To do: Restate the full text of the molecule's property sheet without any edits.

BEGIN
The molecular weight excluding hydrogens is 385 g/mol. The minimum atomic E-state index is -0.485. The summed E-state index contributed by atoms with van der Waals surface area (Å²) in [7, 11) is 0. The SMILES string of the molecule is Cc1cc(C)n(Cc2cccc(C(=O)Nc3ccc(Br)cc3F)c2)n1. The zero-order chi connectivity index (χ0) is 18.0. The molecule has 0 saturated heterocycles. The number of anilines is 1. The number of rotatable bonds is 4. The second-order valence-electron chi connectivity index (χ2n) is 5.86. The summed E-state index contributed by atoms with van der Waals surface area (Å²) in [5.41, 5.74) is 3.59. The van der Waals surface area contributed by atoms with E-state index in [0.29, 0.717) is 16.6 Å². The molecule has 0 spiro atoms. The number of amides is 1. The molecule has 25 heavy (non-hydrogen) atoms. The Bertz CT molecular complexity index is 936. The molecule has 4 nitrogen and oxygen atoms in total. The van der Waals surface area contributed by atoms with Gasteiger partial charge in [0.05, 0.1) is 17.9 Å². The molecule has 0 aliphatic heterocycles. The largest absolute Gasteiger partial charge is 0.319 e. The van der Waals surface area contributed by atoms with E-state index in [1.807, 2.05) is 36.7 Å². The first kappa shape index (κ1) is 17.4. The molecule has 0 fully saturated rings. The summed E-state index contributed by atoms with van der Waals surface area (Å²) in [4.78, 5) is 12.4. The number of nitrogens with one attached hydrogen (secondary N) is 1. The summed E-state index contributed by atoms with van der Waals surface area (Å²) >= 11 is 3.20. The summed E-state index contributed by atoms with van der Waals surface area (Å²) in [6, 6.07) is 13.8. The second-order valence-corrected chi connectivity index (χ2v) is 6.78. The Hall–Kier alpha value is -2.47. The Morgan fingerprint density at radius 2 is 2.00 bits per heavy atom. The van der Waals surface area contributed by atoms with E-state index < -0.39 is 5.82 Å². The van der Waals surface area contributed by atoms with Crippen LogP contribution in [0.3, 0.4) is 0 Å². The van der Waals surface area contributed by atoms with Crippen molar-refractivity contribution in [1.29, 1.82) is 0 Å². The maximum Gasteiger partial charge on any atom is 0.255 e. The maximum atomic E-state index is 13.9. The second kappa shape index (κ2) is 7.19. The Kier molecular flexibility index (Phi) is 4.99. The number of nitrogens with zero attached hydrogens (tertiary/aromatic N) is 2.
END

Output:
The molecular weight excluding hydrogens is 385 g/mol. The minimum atomic E-state index is -0.485. The summed E-state index contributed by atoms with van der Waals surface area (Å²) in [7, 11) is 0. The SMILES string of the molecule is Cc1cc(C)n(Cc2cccc(C(=O)Nc3ccc(Br)cc3F)c2)n1. The zero-order chi connectivity index (χ0) is 18.0. The molecule has 0 saturated heterocycles. The number of anilines is 1. The number of rotatable bonds is 4. The second-order valence-electron chi connectivity index (χ2n) is 5.86. The summed E-state index contributed by atoms with van der Waals surface area (Å²) in [5.41, 5.74) is 3.59. The van der Waals surface area contributed by atoms with E-state index in [0.29, 0.717) is 16.6 Å². The molecule has 0 spiro atoms. The number of amides is 1. The molecule has 25 heavy (non-hydrogen) atoms. The Bertz CT molecular complexity index is 936. The molecule has 4 nitrogen and oxygen atoms in total. The van der Waals surface area contributed by atoms with Gasteiger partial charge in [0.05, 0.1) is 17.9 Å². The molecule has 0 aliphatic heterocycles. The largest absolute Gasteiger partial charge is 0.319 e. The van der Waals surface area contributed by atoms with E-state index in [1.807, 2.05) is 36.7 Å². The first kappa shape index (κ1) is 17.4. The molecule has 0 fully saturated rings. The summed E-state index contributed by atoms with van der Waals surface area (Å²) in [4.78, 5) is 12.4. The number of nitrogens with one attached hydrogen (secondary N) is 1. The summed E-state index contributed by atoms with van der Waals surface area (Å²) >= 11 is 3.20. The summed E-state index contributed by atoms with van der Waals surface area (Å²) in [6, 6.07) is 13.8. The second-order valence-corrected chi connectivity index (χ2v) is 6.78. The Hall–Kier alpha value is -2.47. The Morgan fingerprint density at radius 2 is 2.00 bits per heavy atom. The van der Waals surface area contributed by atoms with E-state index < -0.39 is 5.82 Å². The van der Waals surface area contributed by atoms with Crippen LogP contribution in [0.3, 0.4) is 0 Å². The van der Waals surface area contributed by atoms with Crippen molar-refractivity contribution in [1.29, 1.82) is 0 Å². The maximum Gasteiger partial charge on any atom is 0.255 e. The maximum atomic E-state index is 13.9. The second kappa shape index (κ2) is 7.19. The Kier molecular flexibility index (Phi) is 4.99. The number of nitrogens with zero attached hydrogens (tertiary/aromatic N) is 2.